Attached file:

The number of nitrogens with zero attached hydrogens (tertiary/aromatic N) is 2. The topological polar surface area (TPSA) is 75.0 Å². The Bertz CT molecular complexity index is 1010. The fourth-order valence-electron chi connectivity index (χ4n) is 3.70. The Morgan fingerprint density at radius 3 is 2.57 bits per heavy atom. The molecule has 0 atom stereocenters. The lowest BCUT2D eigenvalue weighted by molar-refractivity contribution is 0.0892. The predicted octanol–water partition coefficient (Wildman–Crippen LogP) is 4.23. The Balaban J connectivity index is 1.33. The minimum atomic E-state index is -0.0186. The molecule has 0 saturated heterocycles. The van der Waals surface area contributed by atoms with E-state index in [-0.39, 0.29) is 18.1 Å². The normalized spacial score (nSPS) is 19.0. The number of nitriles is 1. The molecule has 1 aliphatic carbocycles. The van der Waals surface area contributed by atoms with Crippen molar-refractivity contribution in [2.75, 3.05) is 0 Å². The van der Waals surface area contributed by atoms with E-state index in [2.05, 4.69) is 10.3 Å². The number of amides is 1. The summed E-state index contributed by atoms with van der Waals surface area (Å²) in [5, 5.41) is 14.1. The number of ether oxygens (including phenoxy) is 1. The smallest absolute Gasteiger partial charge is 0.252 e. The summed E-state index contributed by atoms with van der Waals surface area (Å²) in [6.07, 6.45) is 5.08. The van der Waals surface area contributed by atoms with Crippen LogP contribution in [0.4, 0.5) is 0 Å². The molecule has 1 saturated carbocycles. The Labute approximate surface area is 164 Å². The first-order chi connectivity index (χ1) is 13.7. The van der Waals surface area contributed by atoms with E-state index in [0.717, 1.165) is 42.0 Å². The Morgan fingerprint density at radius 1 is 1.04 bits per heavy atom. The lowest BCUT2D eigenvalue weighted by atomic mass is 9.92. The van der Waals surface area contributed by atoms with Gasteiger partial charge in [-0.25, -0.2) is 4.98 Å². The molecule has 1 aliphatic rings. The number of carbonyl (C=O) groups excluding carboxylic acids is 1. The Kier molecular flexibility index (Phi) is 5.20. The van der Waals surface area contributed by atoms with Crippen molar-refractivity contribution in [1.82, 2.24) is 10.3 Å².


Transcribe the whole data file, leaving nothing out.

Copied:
The number of nitrogens with zero attached hydrogens (tertiary/aromatic N) is 2. The topological polar surface area (TPSA) is 75.0 Å². The Bertz CT molecular complexity index is 1010. The fourth-order valence-electron chi connectivity index (χ4n) is 3.70. The Morgan fingerprint density at radius 3 is 2.57 bits per heavy atom. The molecule has 0 atom stereocenters. The lowest BCUT2D eigenvalue weighted by molar-refractivity contribution is 0.0892. The predicted octanol–water partition coefficient (Wildman–Crippen LogP) is 4.23. The Balaban J connectivity index is 1.33. The minimum atomic E-state index is -0.0186. The molecule has 0 saturated heterocycles. The van der Waals surface area contributed by atoms with E-state index in [-0.39, 0.29) is 18.1 Å². The normalized spacial score (nSPS) is 19.0. The number of nitriles is 1. The molecule has 1 aliphatic carbocycles. The van der Waals surface area contributed by atoms with Crippen molar-refractivity contribution in [2.75, 3.05) is 0 Å². The van der Waals surface area contributed by atoms with E-state index in [2.05, 4.69) is 10.3 Å². The number of amides is 1. The summed E-state index contributed by atoms with van der Waals surface area (Å²) in [5, 5.41) is 14.1. The number of ether oxygens (including phenoxy) is 1. The smallest absolute Gasteiger partial charge is 0.252 e. The summed E-state index contributed by atoms with van der Waals surface area (Å²) in [6.07, 6.45) is 5.08. The van der Waals surface area contributed by atoms with Crippen LogP contribution in [0.4, 0.5) is 0 Å². The molecule has 1 saturated carbocycles. The Labute approximate surface area is 164 Å². The first-order chi connectivity index (χ1) is 13.7. The van der Waals surface area contributed by atoms with E-state index in [0.717, 1.165) is 42.0 Å². The Morgan fingerprint density at radius 1 is 1.04 bits per heavy atom. The lowest BCUT2D eigenvalue weighted by atomic mass is 9.92. The van der Waals surface area contributed by atoms with Gasteiger partial charge in [-0.25, -0.2) is 4.98 Å². The molecule has 1 aliphatic rings. The number of carbonyl (C=O) groups excluding carboxylic acids is 1. The Kier molecular flexibility index (Phi) is 5.20. The van der Waals surface area contributed by atoms with Crippen molar-refractivity contribution in [1.82, 2.24) is 10.3 Å².